Neuroimmune interactions also occur when pathogens, allergens, or toxins invade an organism. The vagus nerve connects to the gut and airways and elicits nerve impulses to the brainstem in response to the detection of toxins and pathogens. This electrical impulse that travels down from the brain stem travels to mucosal cells and stimulates the secretion of mucus; this impulse can also cause ejection of the toxin by muscle contractions that cause vomiting or diarrhea.
Reflex response to parasites
The neuroimmune system is involved in reflexes associated with parasitic invasions of hosts. Nociceptors are also associated with the body’s reflexes to pathogens as they are in strategic locations, such as airways and intestinal tissues, to induce muscle contractions that cause scratching, vomiting, and coughing. These reflexes are all designed to eject pathogens from the body. For example, scratching is induced by pruritogens that stimulate nociceptors on epidermal tissues. These pruritogens, like histamine, also cause other immune cells to secrete further pruritogens in an effort to cause more itching to physically remove parasitic invaders. In terms of intestinal and bronchial parasites, vomiting, coughing, and diarrhea can also be caused by nociceptor stimulation in infected tissues, and nerve impulses originating from the brain stem that innervate respective smooth muscles.
Positive feedback mechanisms
Due to neuroimmune system interplay, asthmatics are more sensitive to pollutants and irritants than non asthmatics. It has been reported that allergic inflammation, caused by the release of eosinophils in response to capsaicin, can trigger further sensory sensitization to the molecule. Patients with chronic cough also have an enhanced cough reflex to pathogens even if the pathogen has been expelled. In both cases, the release of eosinophils and other immune molecules cause a hypersensitization of sensory neurons in bronchial airways that produce enhanced symptoms. It has also been reported that increased immune cell secretions of neurotrophins in response to pollutants and irritants can restructure the peripheral network of nerves in the airways to allow for a more primed state for sensory neurons.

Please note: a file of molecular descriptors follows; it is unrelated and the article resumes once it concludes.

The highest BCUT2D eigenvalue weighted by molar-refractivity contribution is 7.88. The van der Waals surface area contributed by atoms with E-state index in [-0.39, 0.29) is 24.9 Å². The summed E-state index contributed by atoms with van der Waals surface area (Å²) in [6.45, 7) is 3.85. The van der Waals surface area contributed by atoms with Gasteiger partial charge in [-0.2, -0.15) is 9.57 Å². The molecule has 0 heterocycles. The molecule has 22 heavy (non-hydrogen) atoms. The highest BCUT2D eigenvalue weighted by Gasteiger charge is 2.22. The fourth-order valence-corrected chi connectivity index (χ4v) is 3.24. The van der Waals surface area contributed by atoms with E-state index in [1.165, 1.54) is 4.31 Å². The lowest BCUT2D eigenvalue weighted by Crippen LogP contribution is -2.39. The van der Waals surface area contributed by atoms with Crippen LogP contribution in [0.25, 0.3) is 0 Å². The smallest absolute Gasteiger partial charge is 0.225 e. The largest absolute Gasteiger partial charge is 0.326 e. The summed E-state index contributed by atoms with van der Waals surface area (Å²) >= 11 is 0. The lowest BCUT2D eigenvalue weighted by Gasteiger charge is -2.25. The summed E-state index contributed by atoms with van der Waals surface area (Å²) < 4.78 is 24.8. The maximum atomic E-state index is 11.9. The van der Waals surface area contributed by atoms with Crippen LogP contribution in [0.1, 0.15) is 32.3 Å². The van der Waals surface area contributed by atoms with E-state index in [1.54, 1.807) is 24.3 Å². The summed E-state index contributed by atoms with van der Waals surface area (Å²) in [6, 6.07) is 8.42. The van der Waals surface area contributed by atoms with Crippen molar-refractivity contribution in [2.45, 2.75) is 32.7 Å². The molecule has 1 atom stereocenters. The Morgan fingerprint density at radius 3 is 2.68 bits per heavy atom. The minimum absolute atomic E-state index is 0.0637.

It has been demonstrated that prolonged psychological stress could be linked with increased risk of infection via viral respiratory infection. Studies, in animals, indicate that psychological stress raises glucocorticoid levels and eventually, an increase in susceptibility to streptococcal skin infections.
The neuroimmune system plays a role in Alzheimer’s disease. In particular, microglia may be protective by promoting phagocytosis and removal of amyloid-β (Aβ) deposits, but also become dysfunctional as disease progresses, producing neurotoxins, ceasing to clear Aβ deposits, and producing cytokines that further promote Aβ deposition. It has been shown that in Alzheimer’s disease, amyloid-β directly activates microglia and other monocytes to produce neurotoxins.
Astrocytes have also been implicated in multiple sclerosis (MS). Astrocytes are responsible for demyelination and the destruction of oligodendrocytes that is associated with the disease. This demyelinating effect is a result of the secretion of cytokines and matrix metalloproteinases (MMP) from activated astrocyte cells onto neighboring neurons. Astrocytes that remain in an activated state form glial scars that also prevent the re-myelination of neurons, as they are a physical impediment to oligodendrocyte progenitor cells (OPCs).
The neuroimmune system is also involved in asthma and chronic cough, as both are a result of the hypersensitized state of sensory neurons due to the release of immune molecules and positive feedback mechanisms.[1